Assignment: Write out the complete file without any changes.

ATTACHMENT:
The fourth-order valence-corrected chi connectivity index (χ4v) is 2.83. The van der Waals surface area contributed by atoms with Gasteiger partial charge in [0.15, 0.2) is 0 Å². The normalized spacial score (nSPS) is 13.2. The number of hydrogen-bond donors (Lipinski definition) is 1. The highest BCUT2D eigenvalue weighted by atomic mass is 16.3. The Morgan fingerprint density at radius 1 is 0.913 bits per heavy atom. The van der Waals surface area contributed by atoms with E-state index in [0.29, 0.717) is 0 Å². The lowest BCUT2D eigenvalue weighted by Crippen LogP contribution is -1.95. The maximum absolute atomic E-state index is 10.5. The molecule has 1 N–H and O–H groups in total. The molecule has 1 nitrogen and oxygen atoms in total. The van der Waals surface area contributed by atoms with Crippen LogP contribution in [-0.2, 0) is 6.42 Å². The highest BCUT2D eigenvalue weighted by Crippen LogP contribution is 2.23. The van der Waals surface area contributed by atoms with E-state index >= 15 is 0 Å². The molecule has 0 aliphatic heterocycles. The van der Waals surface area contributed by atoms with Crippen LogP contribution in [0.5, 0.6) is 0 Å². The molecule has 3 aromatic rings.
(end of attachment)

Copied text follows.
The fourth-order valence-corrected chi connectivity index (χ4v) is 2.83. The van der Waals surface area contributed by atoms with Gasteiger partial charge in [0.15, 0.2) is 0 Å². The normalized spacial score (nSPS) is 13.2. The number of hydrogen-bond donors (Lipinski definition) is 1. The highest BCUT2D eigenvalue weighted by atomic mass is 16.3. The Morgan fingerprint density at radius 1 is 0.913 bits per heavy atom. The van der Waals surface area contributed by atoms with E-state index in [0.29, 0.717) is 0 Å². The lowest BCUT2D eigenvalue weighted by Crippen LogP contribution is -1.95. The maximum absolute atomic E-state index is 10.5. The molecule has 1 N–H and O–H groups in total. The molecule has 1 nitrogen and oxygen atoms in total. The van der Waals surface area contributed by atoms with Crippen LogP contribution in [-0.2, 0) is 6.42 Å². The highest BCUT2D eigenvalue weighted by Crippen LogP contribution is 2.23. The van der Waals surface area contributed by atoms with E-state index >= 15 is 0 Å². The molecule has 0 aliphatic heterocycles. The van der Waals surface area contributed by atoms with Crippen LogP contribution in [0.5, 0.6) is 0 Å². The molecule has 3 aromatic rings.